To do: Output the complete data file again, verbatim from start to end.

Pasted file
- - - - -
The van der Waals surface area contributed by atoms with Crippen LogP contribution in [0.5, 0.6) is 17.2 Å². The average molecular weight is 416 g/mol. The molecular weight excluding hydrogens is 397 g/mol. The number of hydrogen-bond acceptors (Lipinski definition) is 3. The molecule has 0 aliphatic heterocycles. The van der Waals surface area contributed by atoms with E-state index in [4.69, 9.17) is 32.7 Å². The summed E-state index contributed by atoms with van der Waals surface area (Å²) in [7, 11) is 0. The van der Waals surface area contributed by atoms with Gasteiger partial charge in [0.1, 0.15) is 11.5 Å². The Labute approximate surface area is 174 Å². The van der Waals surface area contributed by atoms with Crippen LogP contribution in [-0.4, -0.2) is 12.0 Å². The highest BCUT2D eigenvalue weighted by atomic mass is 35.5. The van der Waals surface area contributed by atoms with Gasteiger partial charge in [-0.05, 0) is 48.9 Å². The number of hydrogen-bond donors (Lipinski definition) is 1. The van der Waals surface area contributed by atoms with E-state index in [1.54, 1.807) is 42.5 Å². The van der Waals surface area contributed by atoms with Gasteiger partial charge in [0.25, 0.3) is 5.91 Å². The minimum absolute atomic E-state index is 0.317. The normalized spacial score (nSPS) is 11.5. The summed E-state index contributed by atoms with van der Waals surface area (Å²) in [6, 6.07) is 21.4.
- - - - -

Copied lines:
The van der Waals surface area contributed by atoms with Crippen LogP contribution in [0.5, 0.6) is 17.2 Å². The average molecular weight is 416 g/mol. The molecular weight excluding hydrogens is 397 g/mol. The number of hydrogen-bond acceptors (Lipinski definition) is 3. The molecule has 0 aliphatic heterocycles. The van der Waals surface area contributed by atoms with E-state index in [4.69, 9.17) is 32.7 Å². The summed E-state index contributed by atoms with van der Waals surface area (Å²) in [7, 11) is 0. The van der Waals surface area contributed by atoms with Gasteiger partial charge in [0.1, 0.15) is 11.5 Å². The Labute approximate surface area is 174 Å². The van der Waals surface area contributed by atoms with Crippen LogP contribution in [-0.4, -0.2) is 12.0 Å². The highest BCUT2D eigenvalue weighted by atomic mass is 35.5. The van der Waals surface area contributed by atoms with Gasteiger partial charge in [-0.05, 0) is 48.9 Å². The number of hydrogen-bond donors (Lipinski definition) is 1. The van der Waals surface area contributed by atoms with E-state index in [1.54, 1.807) is 42.5 Å². The van der Waals surface area contributed by atoms with Gasteiger partial charge in [0.25, 0.3) is 5.91 Å². The minimum absolute atomic E-state index is 0.317. The normalized spacial score (nSPS) is 11.5. The summed E-state index contributed by atoms with van der Waals surface area (Å²) in [6, 6.07) is 21.4.